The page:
MLB Commissioner Rob Manfred has gotten heat for not punishing any Houston Astros players in the aftermath of the club's 2017 sign-stealing scheme, but he received support from anonymous league officials in a story by The Athletic's Evan Drellich on Monday night:
"Any potential punishments to Astros players would have prompted grievances and wound up before an arbitrator. And in the words of an official with knowledge of these matters, MLB would have been 'smoked.' Another person experienced in this area said that MLB's case would have been 'brutal' and the league would 'look a fool.'"
MLB's findings from an investigation into the Astros were made public Jan. 13. The commissioner's report said Houston used in-game technology to illegally steal opponents' signs and relay which pitches were coming to batters throughout the 2017 World Series-winning campaign and "at least for part of" 2018.
The Astros' punishment was a $5 million fine, the loss of first- and second-round draft picks in 2020 and 2021 and yearlong unpaid suspensions for manager AJ Hinch and general manager Jeffrey Luhnow, who were promptly fired by the club.
Manfred told ESPN's Karl Ravech on Sunday that he understood the outpouring of demand for players to be punished but felt they are paying a price by having "to deal with this issue publicly."
"In labor relations, the concept of giving notice is hugely important. Management must clearly lay out how the workplace is to be run. That means providing both notice of the rules and notice of what type of punishment will follow if those rules are broken.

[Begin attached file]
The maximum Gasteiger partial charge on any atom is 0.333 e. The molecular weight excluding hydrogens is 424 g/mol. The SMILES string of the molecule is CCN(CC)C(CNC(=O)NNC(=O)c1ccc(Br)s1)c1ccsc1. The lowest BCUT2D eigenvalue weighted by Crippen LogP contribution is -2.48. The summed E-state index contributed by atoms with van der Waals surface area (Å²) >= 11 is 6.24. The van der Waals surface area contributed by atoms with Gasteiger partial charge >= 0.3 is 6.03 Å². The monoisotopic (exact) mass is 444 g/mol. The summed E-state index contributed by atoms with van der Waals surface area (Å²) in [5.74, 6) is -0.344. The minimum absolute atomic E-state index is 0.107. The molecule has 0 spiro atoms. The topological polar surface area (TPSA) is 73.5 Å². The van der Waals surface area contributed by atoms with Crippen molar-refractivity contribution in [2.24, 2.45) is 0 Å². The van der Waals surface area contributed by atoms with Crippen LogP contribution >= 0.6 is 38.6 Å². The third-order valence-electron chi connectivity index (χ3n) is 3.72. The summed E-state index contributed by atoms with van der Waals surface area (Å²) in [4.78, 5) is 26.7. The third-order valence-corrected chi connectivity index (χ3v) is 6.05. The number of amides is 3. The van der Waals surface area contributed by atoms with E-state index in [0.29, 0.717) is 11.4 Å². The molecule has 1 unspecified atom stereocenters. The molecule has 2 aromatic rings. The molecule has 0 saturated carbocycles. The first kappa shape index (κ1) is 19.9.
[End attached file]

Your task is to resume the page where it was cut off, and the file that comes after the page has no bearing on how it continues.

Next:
"MLB had not worked out the right to punish anyone with the Major League Baseball Players Association, though that may change for the 2020 season."
Numerous players have spoken out against the Astros. Reigning American League MVP Mike Trout and Los Angeles Dodgers All-Star Justin Turner aimed their comments Monday at Manfred's punishments and his diminishing the World Series championship as "a piece of metal":
Boston Red Sox designated hitter J.D. Martinez said giving players immunity was the right move.
"I understand players' frustrations and stuff like that, but I think, in my opinion, it's already getting a little bit too much," Martinez said Monday, per ESPN's Joon Lee.
The three-time All-Star added, "If it weren't for players talking and getting that immunity, I don't think no one would have ever have said anything."
The league's investigation was launched after Oakland Athletics pitcher Mike Fiers, who pitched for Houston in '17, told The Athletic's Drellich and Ken Rosenthal that the Astros had electronically stolen signs. Three other anonymous members of the organization in 2017 also spoke on the matter.
While the Astros were not stripped of their 2017 title and players were unscathed by MLB, newly hired manager Dusty Baker told ESPN's Jeff Passan over the weekend he is "depending on the league to try to put a stop to this seemingly premeditated retaliation" against Astros players during the 2020 season.